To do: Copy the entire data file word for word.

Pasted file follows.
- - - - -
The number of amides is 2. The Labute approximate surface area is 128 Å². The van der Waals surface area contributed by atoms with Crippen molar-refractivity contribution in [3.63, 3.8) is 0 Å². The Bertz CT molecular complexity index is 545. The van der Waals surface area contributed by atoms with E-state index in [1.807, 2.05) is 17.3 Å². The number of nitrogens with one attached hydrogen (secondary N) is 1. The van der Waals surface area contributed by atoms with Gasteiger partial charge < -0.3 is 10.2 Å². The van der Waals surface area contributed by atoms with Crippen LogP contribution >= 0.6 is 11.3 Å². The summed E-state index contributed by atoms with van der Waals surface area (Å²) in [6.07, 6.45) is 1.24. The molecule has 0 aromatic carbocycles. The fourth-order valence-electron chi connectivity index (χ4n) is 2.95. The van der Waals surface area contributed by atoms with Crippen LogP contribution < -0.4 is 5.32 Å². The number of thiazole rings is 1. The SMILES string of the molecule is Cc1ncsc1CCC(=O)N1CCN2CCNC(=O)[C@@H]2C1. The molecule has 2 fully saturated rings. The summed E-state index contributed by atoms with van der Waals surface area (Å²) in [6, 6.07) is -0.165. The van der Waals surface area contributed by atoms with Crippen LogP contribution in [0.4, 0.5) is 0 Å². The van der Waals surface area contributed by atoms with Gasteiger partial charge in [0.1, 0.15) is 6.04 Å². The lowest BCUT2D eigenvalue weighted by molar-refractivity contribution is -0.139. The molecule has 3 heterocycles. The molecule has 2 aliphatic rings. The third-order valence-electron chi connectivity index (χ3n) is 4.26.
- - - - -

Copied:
The number of amides is 2. The Labute approximate surface area is 128 Å². The van der Waals surface area contributed by atoms with Crippen molar-refractivity contribution in [3.63, 3.8) is 0 Å². The Bertz CT molecular complexity index is 545. The van der Waals surface area contributed by atoms with E-state index in [1.807, 2.05) is 17.3 Å². The number of nitrogens with one attached hydrogen (secondary N) is 1. The van der Waals surface area contributed by atoms with Gasteiger partial charge < -0.3 is 10.2 Å². The van der Waals surface area contributed by atoms with Crippen LogP contribution >= 0.6 is 11.3 Å². The summed E-state index contributed by atoms with van der Waals surface area (Å²) in [6.07, 6.45) is 1.24. The molecule has 0 aromatic carbocycles. The fourth-order valence-electron chi connectivity index (χ4n) is 2.95. The van der Waals surface area contributed by atoms with Crippen LogP contribution < -0.4 is 5.32 Å². The number of thiazole rings is 1. The SMILES string of the molecule is Cc1ncsc1CCC(=O)N1CCN2CCNC(=O)[C@@H]2C1. The molecule has 2 fully saturated rings. The summed E-state index contributed by atoms with van der Waals surface area (Å²) in [6, 6.07) is -0.165. The van der Waals surface area contributed by atoms with Crippen LogP contribution in [0.4, 0.5) is 0 Å². The van der Waals surface area contributed by atoms with Gasteiger partial charge in [0.1, 0.15) is 6.04 Å². The lowest BCUT2D eigenvalue weighted by molar-refractivity contribution is -0.139. The molecule has 3 heterocycles. The molecule has 2 aliphatic rings. The third-order valence-electron chi connectivity index (χ3n) is 4.26.